Session 10.4 A meteorological composite of the 2005/06 wildfire outbreaks in the Southern Plains

Thursday, 25 October 2007: 2:00 PM
The Turrets (Atlantic Oakes Resort)
T. Todd Lindley, NOAA/NWSFO, Lubbock, TX; and J. L. Guyer, G. P. Murdoch, S. R. Nagle, K. Schneider, and G. Skwira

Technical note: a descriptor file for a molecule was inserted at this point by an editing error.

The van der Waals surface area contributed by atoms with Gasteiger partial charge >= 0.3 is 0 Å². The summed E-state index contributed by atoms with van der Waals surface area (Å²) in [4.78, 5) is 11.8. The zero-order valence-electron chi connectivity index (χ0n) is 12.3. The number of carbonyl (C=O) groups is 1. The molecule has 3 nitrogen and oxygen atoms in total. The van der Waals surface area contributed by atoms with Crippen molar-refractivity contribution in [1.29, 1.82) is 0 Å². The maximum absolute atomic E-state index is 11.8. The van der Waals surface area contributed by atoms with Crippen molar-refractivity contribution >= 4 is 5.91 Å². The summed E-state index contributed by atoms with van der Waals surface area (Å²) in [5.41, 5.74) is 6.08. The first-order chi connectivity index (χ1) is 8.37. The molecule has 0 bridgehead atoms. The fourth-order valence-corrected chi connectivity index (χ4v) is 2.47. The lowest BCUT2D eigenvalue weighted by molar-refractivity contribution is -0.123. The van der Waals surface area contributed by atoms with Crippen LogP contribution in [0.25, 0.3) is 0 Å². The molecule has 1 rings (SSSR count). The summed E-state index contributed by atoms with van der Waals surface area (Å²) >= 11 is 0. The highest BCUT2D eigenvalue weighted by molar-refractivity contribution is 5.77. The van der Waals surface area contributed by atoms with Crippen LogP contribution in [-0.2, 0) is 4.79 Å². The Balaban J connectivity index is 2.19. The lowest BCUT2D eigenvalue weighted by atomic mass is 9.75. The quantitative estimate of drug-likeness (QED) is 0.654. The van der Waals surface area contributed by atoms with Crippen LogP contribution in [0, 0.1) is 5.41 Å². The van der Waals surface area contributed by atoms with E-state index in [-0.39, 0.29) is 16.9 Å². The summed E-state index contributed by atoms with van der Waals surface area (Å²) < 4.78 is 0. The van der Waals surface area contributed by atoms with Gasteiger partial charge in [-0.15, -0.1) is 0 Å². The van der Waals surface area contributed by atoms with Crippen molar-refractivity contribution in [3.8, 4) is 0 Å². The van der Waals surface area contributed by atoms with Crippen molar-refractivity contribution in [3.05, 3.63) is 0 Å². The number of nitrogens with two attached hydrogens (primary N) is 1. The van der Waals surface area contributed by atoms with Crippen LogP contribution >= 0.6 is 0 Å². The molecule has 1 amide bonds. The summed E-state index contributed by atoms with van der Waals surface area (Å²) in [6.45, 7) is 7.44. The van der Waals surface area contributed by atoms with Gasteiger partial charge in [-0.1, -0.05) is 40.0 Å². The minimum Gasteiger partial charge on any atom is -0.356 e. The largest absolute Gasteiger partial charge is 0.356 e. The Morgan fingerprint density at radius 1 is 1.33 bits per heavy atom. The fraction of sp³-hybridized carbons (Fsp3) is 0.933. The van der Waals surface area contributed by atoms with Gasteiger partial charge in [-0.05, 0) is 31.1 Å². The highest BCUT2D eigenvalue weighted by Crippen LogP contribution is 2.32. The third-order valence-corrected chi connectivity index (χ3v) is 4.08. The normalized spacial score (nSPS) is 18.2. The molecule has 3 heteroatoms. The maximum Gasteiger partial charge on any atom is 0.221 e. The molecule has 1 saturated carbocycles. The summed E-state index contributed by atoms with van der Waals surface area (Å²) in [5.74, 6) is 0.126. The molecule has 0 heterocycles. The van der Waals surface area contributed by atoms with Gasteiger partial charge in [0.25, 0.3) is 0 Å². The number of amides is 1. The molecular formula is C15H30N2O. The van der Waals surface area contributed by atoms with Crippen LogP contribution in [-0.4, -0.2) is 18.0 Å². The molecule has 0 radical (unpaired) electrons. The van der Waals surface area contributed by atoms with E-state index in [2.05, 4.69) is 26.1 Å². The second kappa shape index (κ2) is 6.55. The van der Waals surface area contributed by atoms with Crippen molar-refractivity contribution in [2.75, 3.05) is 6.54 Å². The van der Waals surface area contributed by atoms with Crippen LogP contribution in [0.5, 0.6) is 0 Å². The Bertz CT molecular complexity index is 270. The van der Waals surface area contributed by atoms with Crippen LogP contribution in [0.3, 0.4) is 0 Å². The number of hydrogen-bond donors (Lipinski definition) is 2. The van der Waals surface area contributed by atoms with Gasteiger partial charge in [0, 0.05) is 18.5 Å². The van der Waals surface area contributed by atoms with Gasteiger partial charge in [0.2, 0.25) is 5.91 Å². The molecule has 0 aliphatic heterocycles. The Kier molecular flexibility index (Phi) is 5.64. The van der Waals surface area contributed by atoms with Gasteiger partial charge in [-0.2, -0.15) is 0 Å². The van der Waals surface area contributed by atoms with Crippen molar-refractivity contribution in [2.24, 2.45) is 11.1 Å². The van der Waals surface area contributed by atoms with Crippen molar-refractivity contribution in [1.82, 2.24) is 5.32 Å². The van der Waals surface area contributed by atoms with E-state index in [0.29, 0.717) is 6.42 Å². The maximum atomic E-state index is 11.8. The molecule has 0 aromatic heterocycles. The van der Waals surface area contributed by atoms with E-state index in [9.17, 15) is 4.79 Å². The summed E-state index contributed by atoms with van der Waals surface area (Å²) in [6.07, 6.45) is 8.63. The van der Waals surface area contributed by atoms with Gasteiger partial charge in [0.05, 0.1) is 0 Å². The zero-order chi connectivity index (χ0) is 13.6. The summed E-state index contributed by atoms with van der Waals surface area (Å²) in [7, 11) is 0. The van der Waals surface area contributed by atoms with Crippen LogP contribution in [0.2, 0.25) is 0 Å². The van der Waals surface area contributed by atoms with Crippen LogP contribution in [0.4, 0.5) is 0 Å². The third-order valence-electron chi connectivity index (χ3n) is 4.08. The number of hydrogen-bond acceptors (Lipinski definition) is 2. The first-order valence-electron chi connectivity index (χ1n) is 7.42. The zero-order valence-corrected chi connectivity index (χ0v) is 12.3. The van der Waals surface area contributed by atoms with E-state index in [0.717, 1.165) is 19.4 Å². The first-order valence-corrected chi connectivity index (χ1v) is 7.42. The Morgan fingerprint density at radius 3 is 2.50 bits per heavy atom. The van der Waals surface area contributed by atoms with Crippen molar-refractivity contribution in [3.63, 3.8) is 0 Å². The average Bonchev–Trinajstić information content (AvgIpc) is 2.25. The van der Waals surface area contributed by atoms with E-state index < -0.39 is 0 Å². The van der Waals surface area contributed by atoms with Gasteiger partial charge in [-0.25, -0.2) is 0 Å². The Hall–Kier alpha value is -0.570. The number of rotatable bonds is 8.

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The 2005/06 cold season was characterized by extreme drought and historic wildfires over the Southern Plains. Particularly large fires threatened life and property over portions of New Mexico, Oklahoma, and Texas during six widespread outbreak events. The most destructive wildfire outbreaks occurred on 27 December 2005, 1 January 2006, 12 January 2006, 12 March 2006, 6 April 2006, and 15 April 2006. Fires during each of these events scorched tens of thousands to over a million acres of prairie. Hundreds of structures were destroyed, and damages totaled nearly $150 million in economic loss. Five of the six outbreaks resulted in human casualties. These catastrophic fire weather episodes occurred in weather patterns that featured: 1) the passage of progressive middle latitude cyclones and associated wind maxima over the Southern Plains, 2) intense cyclogenesis over Kansas, and 3) deep mixing of the planetary boundary layer coincident with volatile fuels and ambient drought conditions west of a surface dryline. This study utilizes 2100 UTC Rapid Update Cycle analyses of middle and upper tropospheric geopotential heights and winds, mean sea level pressure, 10 m winds, and 2 m relative humidity from each case to produce a meteorological composite of the 2005/06 Southern Plains wildfire outbreaks.
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